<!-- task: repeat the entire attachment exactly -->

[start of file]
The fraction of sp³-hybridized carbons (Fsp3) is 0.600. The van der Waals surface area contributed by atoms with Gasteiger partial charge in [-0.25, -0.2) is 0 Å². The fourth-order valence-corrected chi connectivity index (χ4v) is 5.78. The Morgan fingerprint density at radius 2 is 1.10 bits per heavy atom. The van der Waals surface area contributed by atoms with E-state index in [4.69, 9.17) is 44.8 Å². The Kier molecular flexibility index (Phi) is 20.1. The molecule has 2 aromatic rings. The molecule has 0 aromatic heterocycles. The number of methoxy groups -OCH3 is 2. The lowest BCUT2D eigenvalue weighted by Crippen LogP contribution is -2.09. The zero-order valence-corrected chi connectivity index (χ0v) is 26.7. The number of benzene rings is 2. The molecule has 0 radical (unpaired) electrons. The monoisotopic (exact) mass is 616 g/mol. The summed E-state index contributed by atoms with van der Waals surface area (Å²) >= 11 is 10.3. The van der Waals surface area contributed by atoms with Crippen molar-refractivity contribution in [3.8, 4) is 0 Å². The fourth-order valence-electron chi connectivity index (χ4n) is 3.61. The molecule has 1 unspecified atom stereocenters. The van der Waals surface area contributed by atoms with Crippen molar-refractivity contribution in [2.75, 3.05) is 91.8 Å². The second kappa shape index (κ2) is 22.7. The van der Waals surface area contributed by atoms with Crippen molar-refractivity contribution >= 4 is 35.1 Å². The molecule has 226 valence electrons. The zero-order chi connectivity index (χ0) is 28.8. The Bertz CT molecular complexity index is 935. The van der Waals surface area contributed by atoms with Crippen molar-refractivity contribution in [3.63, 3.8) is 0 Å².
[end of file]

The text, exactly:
The fraction of sp³-hybridized carbons (Fsp3) is 0.600. The van der Waals surface area contributed by atoms with Gasteiger partial charge in [-0.25, -0.2) is 0 Å². The fourth-order valence-corrected chi connectivity index (χ4v) is 5.78. The Morgan fingerprint density at radius 2 is 1.10 bits per heavy atom. The van der Waals surface area contributed by atoms with E-state index in [4.69, 9.17) is 44.8 Å². The Kier molecular flexibility index (Phi) is 20.1. The molecule has 2 aromatic rings. The molecule has 0 aromatic heterocycles. The number of methoxy groups -OCH3 is 2. The lowest BCUT2D eigenvalue weighted by Crippen LogP contribution is -2.09. The zero-order valence-corrected chi connectivity index (χ0v) is 26.7. The number of benzene rings is 2. The molecule has 0 radical (unpaired) electrons. The monoisotopic (exact) mass is 616 g/mol. The summed E-state index contributed by atoms with van der Waals surface area (Å²) >= 11 is 10.3. The van der Waals surface area contributed by atoms with Crippen molar-refractivity contribution in [3.8, 4) is 0 Å². The fourth-order valence-electron chi connectivity index (χ4n) is 3.61. The molecule has 1 unspecified atom stereocenters. The van der Waals surface area contributed by atoms with Crippen molar-refractivity contribution in [2.75, 3.05) is 91.8 Å². The second kappa shape index (κ2) is 22.7. The van der Waals surface area contributed by atoms with Crippen molar-refractivity contribution >= 4 is 35.1 Å². The molecule has 226 valence electrons. The zero-order chi connectivity index (χ0) is 28.8. The Bertz CT molecular complexity index is 935. The van der Waals surface area contributed by atoms with Crippen molar-refractivity contribution in [3.63, 3.8) is 0 Å².